Re: the Eldon "Gold Cup" set - we're talking WAY before Monogram or Revell got involved - late '50's here. I'm sure my parents got this out of the Sears "Wish Book" (read "Christmas catalog"). See:
http://www.gasolinealleyantiques.com/kits/images/SlotCars/296-624a.jpg
http://www.gasolinealleyantiques.com/kits/images/SlotCars/296-624b.jpg
http://www.gasolinealleyantiques.com/kits/images/SlotCars/296-624c.jpg

The front wheels of these cars were just glued on - no axles, they didn't turn or rest on the track for that matter. They also had a pin guide and "wipers" made of spring-loaded copper rivets. They would go fast enough that you had to slow down for corners, but not fast enough to destroy anything.

And at least they had the A.C. Gilbert set I had later beat by a mile.:(
http://www.gasolinealleyantiques.com/kits/images/SlotCars/gilbert-figure3.JPG
http://www.gasolinealleyantiques.com/kits/images/SlotCars/gilbert-figure4.JPG

One word for that - hideous.
- Susan

edit - I see that the "Gasoline Alley" site lists the "Gold Cup" set as circa 1962, but I know the set we must have predated that by at least a couple of years. Perhaps they're wrong, or perhaps our set was an earlier model...?

Bwaminispeed
12-19-2002, 04:49 PM
Yep,you guys can all blame Eldon for my involvement in this Whackey hobby.

Not sure if it was the Gold Cup set,But my first slot car set from mid 59 had those same cars with the rivet pickups.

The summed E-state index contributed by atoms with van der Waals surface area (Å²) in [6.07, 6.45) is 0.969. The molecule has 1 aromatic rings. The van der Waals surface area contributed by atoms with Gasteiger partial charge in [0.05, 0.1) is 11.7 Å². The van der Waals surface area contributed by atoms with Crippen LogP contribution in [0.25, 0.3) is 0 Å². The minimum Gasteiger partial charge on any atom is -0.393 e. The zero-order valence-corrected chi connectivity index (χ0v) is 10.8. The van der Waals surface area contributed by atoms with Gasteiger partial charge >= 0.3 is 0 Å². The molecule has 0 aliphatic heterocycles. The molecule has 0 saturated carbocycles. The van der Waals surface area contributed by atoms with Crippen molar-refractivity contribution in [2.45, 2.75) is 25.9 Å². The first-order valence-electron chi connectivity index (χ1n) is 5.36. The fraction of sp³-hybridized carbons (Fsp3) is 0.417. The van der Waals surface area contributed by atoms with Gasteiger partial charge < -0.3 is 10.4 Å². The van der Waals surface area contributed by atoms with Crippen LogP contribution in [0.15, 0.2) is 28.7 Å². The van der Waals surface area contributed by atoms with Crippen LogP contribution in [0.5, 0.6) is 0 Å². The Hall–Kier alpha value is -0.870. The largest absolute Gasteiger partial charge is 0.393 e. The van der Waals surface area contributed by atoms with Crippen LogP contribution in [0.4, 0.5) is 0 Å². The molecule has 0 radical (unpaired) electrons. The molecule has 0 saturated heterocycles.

I had endless hours of fun with it.I had the set about three weeks before I had one of the cars all ripped to bits,and used the pieces to scratchbuild my first chassis.

It was 1/16 brass tube,and even had hand fabricated steering that worked.Even at the tender age of 10 years old,I could allready handle a Soldering Iron better than I could a pen or pencil.My handwriting still stinks.

When I get a few extra pennies,I am deffinitely going to track down a couple of those cars.I see them a lot on Ebay in pretty mint condition for not outragious money.

Reegs
12-20-2002, 04:03 AM
Philippe -
When you designed that last gasp attempt, what was the business reason for that bizarre 1/40 scale?

TSRF
12-20-2002, 07:52 AM
The Eldon track was, like the Scalextric, too narrow for true 1/32 scale cars. As soon as one would slide a bit, it would fall off the track. So the marketing department decided, since it would be too expensive to re-tool a new track, to reduce the size of the cars. I fought against it because I knew that if it would happen, it would place the Cox sets as just another toy on the shelves, instead of competition to Scalextric.
I lost.
PdL

dgersh
12-20-2002, 08:30 AM
The Eldon history may turn out to be more interesting than we all think!

Yes, the early cars were crap, but they got a lot of us started. I got an early Gold Cup set too (I wanted Scalextric, but it was $49 without the transformer), but mine were anything but durable: they broke down within a week.

From various cars and documents, the early history goes something like this (educated guesses):

First sets, ca 1959: Ungar brand with the little "Indy" cars, using batteries and a Kako 3-volt motor directly driving the rear wheels. Front wheels on pegs off the track as Susan said. These were in a set with a figure eight and level crossover in the middle.